The elongate body 60, 70 of the meniscal dart insertion sheath 66, 77 may have various cross-sectional shapes and geometries, for example, cylindrical, rectangular, or elipsoidal, among others. The elongate body may be formed of metals and metal alloys, for example, stainless steel and stainless steel alloys, platinum and platinum alloys, gold and gold alloys, nickel and nickel alloys, titanium and titanium alloys, and molybdenum and molybdenum alloys, among others.

If desired, the elongate body 60, 70 of the meniscal dart insertion sheath 66, 77 may be covered with, and insulated by, a dielectric material which may comprise an electrically insulating material such as epoxy, plastic, silicon-based material, ceramic, glass or compositions of these mentioned materials, among many others. The dielectric material may also comprise a perforated shield also formed of an electrically insulating material which may be porous and which may include an opening that allows the elongate body 60, 70 to contact the target meniscal repair.

FIGS. 3A-D illustrate a 12 mm meniscal dart 20 to be employed in conjunction with the meniscal dart insertion sheath 66, 77 of the present invention. Dart 20 of FIGS. 3A-D is similar to the meniscal dart disclosed in U.S. Pat. No. 6,056,778 (the disclosure of which is incorporated herein by reference) to the extent that meniscal dart 20 comprises an elongate body 25 having a pointed distal end 23, a proximal end 21, a central axis 26 along the length of the elongate body 25, and a plurality of lateral grooves 27 disposed along the sides of the elongate body 25. Meniscal dart 20 of FIGS. 3A-D differs, however, from the meniscal dart of U.S. Pat. No. 6,056,778 in that the proximal end 21 is designed to matingly engage a corresponding end of a dart stick driver 50 (FIGS. 4A-C) provided with a slit-tube tip, as described in more detail below. As depicted in Detail A (FIGS. 3A and 3C), the proximal end 21 of meniscal dart 20 terminates in a truncated conical protrusion 22; however, it must be understood that the invention is not limited to this embodiment and contemplates a proximal end of various shapes and geometries, as desired.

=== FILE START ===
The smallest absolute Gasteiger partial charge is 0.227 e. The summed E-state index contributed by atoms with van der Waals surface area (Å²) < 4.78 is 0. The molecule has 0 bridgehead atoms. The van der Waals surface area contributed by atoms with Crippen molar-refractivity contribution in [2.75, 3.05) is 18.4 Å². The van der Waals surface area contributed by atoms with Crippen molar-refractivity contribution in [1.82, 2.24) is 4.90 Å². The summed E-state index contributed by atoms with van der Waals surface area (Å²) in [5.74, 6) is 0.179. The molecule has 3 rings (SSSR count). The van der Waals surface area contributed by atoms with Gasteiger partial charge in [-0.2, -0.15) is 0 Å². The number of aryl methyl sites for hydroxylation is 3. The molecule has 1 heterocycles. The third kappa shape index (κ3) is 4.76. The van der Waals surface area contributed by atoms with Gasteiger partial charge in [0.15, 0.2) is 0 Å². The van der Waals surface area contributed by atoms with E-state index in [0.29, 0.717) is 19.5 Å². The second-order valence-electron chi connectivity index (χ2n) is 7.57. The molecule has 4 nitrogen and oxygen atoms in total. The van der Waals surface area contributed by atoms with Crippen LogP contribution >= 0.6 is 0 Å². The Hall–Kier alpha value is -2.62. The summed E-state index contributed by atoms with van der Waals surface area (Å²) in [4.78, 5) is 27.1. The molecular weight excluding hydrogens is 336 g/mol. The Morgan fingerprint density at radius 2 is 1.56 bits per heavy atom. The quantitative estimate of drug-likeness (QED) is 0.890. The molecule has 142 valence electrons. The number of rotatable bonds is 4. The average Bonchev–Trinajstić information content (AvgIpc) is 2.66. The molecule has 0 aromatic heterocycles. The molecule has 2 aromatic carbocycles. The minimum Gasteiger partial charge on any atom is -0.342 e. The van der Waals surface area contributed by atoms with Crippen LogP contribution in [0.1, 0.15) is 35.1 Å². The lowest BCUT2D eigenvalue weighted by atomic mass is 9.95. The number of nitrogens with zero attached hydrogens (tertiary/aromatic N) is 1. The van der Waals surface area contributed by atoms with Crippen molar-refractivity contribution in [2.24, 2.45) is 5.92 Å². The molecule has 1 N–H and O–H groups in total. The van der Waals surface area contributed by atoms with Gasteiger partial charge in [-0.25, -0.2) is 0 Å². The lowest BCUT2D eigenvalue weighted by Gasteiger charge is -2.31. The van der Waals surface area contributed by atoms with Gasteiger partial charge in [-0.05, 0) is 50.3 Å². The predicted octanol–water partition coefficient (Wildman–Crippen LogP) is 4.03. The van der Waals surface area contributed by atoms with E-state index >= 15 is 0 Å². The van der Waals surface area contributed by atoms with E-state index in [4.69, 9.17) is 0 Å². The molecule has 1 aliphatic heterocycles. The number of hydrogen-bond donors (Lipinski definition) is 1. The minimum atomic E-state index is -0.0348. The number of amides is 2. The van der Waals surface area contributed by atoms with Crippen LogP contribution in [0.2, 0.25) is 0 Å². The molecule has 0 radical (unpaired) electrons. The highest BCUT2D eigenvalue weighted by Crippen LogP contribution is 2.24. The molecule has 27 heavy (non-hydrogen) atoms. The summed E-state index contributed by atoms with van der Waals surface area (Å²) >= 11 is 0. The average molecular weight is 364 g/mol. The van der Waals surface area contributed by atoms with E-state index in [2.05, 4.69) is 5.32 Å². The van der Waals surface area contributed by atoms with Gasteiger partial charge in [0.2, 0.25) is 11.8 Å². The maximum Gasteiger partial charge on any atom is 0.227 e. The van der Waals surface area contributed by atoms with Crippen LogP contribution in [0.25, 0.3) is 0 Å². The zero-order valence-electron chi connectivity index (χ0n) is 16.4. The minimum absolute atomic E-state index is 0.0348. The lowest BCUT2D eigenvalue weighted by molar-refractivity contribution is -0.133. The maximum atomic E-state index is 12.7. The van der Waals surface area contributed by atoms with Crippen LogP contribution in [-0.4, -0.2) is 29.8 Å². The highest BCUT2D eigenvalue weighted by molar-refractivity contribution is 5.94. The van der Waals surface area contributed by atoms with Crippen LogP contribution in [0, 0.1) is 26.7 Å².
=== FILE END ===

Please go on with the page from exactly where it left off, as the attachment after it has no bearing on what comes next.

FIG. 3B depicts the meniscal dart 20 with lateral grooves 27 disposed along each of the opposing sides, and rotated 90 degrees from the view depicted in FIG. 3A. FIG. 3C provides greater detail of the truncated conical protrusion 22. FIG. 3D illustrates a top view of the truncated conical protrusion 22 of FIG. 3D. Dart 20 of the present invention may be provided in pre-selected sizes, including but not limited to a 10 mm, 12 mm, or 14 mm length (12 mm dart is depicted in FIGS. 3A-D). Preferably, meniscal dart 20 of the present invention is formed of a bioabsorbable material such as PLLA or PLDLA copolymer material. Such PLDLA copolymer material can be completely absorbed within 36 weeks after insertion at a meniscal tear.